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P25 wage hike for Metro workers approved

 

 

THE Department of Labor and Employment (DoLe) announced yesterday that the Regional Tri­partite Productivity and Wages Board-National Capital Region (RTPWB-NCR) has approved a P25 pay increase for minimum wage earners in Metro Manila.

“Last October 30, the National Capital Region approved a P25 basic wage increase and integra­tion of its existing P10 COLA. Upon effectivity of the Wage Order No. NCR-22, the new minimum wage rates in Metro Manila shall be P500 to P537 across different sectors,” Labor Secretary Silvestre Bello said in a press briefing.

He explained that the boards are tripartite in composition be­cause in deciding a minimum wage adjustment, it has to bal­ance the needs of workers and their families with the capacity of enterprises to pay the additional labor costs without impairing business, especially its capacity to continuously generate jobs.

The new wage order will take effect 15 days from its publication in a newspaper of general circula­tion.

As of end of October, 16 of 17 Regional Boards have issued new wage orders granting increases in the current minimum wage rates raging from P9 to P57.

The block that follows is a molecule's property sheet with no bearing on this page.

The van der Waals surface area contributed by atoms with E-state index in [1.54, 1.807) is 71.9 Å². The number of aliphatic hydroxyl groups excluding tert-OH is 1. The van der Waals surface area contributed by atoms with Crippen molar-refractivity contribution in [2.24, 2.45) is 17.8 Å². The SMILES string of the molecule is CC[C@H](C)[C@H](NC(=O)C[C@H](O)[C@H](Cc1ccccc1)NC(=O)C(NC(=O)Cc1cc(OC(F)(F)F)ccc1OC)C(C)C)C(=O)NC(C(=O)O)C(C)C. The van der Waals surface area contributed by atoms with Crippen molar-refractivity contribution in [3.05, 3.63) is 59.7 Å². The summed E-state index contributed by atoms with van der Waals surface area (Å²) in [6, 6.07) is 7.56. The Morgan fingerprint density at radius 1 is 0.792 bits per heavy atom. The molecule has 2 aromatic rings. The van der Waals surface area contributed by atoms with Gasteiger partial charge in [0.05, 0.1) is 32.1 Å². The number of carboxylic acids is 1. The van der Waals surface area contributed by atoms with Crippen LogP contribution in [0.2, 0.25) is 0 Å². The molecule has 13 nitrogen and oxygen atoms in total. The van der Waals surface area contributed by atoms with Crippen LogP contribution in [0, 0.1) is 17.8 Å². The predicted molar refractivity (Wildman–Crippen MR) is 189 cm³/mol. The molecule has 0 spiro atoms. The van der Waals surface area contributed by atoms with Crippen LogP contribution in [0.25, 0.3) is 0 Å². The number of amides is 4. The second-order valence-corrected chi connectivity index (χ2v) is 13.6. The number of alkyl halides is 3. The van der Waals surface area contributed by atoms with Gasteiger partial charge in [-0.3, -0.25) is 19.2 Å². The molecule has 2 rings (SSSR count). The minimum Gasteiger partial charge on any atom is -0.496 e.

Malacanang, however, clarified that the P25-increase in the mini­mum wage of Metro Manila private workers is still “subject to change” depending on the economic situ­ation.

But for now, Presidential Spokes­man Salvador Panelo acknowl­edged that the latest wage adjust­ment approved by the wage board was “enough” to help workers in the NCR.

“There has been deliberation on wage board and apparently that’s the decision so let’s see,” Panelo said during a Palace press briefing when asked if the minimum wage hike was fair.

When asked if the wage increase was enough for workers cope with rising prices, Panelo said: “Perhaps presently that’s what they found out that’s enough. But I guess it’s always subject to change depend­ing on the economic conditions.”

Earlier, the Palace said the in­terests of the labor sector and employers would be taken into consideration during the delibera­tion on the wage hike petition.

“The Palace assures everyone that the interests and well-being of both sides, management and labor, as well as the overall impact to our domestic economy, would be considered by the government in attending to this matter,” he added.

Labor groups have pressed for a P335-increase in the daily mini­mum wage of private workers in Metro Manila to help them cope with rising consumer prices. Em­ployers however have reportedly warned that such huge wage hike proposal might hit businesses and scare away investors. (Leslie Ann Aquino and Genalyn Kabiling)

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